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China demands clear definition of cyber spying from U.S.

Atty. Gen. Eric Holder filing of the indictment against Chinese military personnel on Monday for cyber spying and theft of “trade secrets” and sensitive information intrinsic to the competitive success of the U.S. has drawn a fine line in defining cyber spying. China has demanded that the U.S. give it a clear explanation of its cyber theft, bugging and monitoring activities, reports the New York Times.

AG Holder Announces Economic Cyber-Espionage Charges Against China
Photo by Alex Wong/Getty Images

The Chinese Defense Ministry said in a statement released on Tuesday that it wants the U.S. to define its actions. The fine line in the sand has been drawn as an announcement. Holder had intended on Monday to send a message out to the world that the U.S. is prepared to defend its cyber space. "Enough is enough," proclaimed Holder during Monday's press release.

Simultaneously, China is trying to equate the spying of its Unit 61398 with the N.S.A. of the U.S. by issuing a demand of explanation of the activities and immediate cease of operations by the U.S. James Clapper Jr., the director of national intelligence, stated unequivocally last year that the N.S.A. does not use its foreign intelligence to steal trade secrets and supply U.S. companies with the information for international competition.

This is a benchmark case in that is names specifically the persons involved in specific actions of hacking into a U.S. company and theft of the trade secrets. The U.S. has been tracking this activity of China since 2006 through one month ago to bring this indictment public and send a message to foreign countries.

China’s Unit 61398 did two specific actions of cyber theft. First, it obtained Westinghouse and Alcoa trade secrets and strategies to enter the Chinese market. Second, the objective of the other cyber theft was to gain intelligence from United Steelworkers union and SolarWorld in order to use the trade complaints against the U.S.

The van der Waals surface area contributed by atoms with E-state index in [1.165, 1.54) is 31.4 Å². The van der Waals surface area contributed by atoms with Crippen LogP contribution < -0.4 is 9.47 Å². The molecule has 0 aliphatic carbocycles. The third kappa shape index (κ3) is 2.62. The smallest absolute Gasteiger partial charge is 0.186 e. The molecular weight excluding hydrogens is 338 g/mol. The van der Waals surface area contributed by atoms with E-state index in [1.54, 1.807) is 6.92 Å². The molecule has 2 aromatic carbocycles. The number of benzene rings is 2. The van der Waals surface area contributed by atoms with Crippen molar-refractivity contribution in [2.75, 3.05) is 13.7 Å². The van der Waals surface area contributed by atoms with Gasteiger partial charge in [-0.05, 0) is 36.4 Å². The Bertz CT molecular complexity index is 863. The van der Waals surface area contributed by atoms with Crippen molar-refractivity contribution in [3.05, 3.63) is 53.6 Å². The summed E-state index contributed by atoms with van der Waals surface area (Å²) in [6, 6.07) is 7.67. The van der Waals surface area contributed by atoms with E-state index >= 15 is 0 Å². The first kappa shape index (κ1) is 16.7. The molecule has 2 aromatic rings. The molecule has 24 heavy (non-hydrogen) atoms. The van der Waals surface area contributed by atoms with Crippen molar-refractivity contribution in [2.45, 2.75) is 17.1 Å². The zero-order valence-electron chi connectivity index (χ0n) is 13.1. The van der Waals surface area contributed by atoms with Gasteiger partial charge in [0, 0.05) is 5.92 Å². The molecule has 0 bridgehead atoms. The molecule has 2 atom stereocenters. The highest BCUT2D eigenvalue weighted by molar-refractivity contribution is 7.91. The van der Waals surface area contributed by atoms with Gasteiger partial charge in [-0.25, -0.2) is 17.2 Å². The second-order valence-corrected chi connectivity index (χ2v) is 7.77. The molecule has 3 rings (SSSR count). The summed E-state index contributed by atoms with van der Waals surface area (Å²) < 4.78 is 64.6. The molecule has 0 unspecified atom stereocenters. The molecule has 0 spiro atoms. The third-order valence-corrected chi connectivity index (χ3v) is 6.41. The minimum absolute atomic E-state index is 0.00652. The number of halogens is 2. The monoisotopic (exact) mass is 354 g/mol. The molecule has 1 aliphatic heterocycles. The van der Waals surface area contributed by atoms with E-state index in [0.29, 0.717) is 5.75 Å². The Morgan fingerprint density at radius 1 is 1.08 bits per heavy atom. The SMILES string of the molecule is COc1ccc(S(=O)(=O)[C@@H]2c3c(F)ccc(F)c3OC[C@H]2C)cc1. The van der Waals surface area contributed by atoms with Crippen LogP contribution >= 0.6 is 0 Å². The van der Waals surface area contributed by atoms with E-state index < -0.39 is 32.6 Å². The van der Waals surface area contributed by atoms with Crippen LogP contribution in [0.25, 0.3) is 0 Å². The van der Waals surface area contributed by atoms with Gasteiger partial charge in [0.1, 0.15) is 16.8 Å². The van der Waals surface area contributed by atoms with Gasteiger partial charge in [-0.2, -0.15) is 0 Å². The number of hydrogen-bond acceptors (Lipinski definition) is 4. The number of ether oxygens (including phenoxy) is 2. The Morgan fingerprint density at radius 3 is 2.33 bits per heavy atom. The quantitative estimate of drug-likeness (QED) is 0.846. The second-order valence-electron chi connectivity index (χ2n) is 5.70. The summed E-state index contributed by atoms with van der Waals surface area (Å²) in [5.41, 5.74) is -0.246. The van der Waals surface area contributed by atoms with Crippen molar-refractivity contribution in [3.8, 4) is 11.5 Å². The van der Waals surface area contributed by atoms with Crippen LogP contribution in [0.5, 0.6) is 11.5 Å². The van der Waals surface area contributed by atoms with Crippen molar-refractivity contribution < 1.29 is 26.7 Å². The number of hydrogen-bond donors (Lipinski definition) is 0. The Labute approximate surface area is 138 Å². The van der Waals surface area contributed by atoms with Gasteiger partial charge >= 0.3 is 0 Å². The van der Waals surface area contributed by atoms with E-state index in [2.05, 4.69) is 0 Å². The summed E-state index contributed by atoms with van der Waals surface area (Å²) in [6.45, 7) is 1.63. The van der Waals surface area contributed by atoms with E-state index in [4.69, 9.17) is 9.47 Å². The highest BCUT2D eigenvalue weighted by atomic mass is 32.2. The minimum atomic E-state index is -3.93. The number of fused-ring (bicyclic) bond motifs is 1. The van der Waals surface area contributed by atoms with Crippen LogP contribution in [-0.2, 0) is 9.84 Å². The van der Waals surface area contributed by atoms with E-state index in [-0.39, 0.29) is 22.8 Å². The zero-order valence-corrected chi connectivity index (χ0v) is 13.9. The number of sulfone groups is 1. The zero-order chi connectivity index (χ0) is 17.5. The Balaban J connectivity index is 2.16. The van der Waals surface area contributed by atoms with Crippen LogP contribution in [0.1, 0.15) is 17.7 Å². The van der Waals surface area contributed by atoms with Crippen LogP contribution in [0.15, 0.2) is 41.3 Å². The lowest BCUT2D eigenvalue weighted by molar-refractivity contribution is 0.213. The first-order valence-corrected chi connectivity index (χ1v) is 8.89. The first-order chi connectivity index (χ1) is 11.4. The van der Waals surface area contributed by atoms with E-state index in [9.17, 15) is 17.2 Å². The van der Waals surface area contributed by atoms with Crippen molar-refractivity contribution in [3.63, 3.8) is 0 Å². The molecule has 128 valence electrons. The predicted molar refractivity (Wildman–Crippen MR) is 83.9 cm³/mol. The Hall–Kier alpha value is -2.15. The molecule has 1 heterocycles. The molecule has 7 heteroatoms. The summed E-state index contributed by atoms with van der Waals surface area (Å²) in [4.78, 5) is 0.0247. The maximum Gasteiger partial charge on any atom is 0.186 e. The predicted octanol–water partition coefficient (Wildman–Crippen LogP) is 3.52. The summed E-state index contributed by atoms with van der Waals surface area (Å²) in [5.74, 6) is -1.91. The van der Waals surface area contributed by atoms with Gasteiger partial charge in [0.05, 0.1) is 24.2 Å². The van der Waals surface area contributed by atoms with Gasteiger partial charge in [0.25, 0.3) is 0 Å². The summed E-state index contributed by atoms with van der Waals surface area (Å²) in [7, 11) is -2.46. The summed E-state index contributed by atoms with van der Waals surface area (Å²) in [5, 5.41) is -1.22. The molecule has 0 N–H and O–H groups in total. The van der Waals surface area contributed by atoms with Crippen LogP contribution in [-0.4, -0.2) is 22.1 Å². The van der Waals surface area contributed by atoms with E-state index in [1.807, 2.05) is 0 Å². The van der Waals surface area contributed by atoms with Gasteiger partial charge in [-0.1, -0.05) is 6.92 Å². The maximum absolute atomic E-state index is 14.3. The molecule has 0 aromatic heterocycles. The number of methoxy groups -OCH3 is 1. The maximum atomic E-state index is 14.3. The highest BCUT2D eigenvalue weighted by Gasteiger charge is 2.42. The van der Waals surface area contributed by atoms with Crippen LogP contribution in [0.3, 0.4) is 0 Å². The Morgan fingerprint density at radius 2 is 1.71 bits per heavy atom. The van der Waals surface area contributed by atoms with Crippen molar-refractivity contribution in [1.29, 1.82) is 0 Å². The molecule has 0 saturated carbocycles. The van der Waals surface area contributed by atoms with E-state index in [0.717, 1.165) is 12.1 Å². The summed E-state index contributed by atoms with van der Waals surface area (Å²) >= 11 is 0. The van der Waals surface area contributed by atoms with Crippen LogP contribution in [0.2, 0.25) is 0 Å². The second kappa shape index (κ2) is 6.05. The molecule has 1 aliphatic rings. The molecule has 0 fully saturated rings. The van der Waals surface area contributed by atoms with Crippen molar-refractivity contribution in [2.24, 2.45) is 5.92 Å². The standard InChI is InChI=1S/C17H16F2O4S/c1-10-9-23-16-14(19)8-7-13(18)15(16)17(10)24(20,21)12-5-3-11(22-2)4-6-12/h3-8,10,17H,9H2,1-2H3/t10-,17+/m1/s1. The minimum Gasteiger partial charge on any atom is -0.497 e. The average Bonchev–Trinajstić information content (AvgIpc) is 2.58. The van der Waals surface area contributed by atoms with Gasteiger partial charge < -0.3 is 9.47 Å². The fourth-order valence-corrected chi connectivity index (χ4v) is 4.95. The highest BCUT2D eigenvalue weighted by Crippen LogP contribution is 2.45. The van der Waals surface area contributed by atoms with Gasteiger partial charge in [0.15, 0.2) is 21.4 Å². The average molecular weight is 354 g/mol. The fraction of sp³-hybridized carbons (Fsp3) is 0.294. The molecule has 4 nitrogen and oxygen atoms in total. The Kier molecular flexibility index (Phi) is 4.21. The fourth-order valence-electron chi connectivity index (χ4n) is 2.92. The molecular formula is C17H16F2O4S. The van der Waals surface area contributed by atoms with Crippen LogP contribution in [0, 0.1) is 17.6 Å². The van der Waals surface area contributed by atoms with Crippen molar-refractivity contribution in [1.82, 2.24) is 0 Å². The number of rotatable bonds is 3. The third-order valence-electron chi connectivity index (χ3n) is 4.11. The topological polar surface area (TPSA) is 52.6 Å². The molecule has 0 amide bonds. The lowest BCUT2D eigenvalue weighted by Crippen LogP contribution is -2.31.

The U.S. does infiltrate into foreign corporate computers because they want to know if a company is supplying technology to the North Koreans or the Iranians. It was a computer virus from the U.S. government that went into Iranian government computer system to corrupt work on uranium development for its nuclear program.

James Lewis, director of the Strategic Technologies Program at the Washington-based Center for Strategic and International Studies (CSIS) and US President Barack Obama's former cyber security advisor stated in an interview with Deutsche Welle (DW), "If America went too far in political-military espionage, China has gone far too far in commercial espionage.”

Lewis explains that China is a member of the World Trade Organization (WTO) but it does not honor its commitment to treat foreign countries’ intellectual property on an equal basis. China should leave the WTO suggests Lewis.

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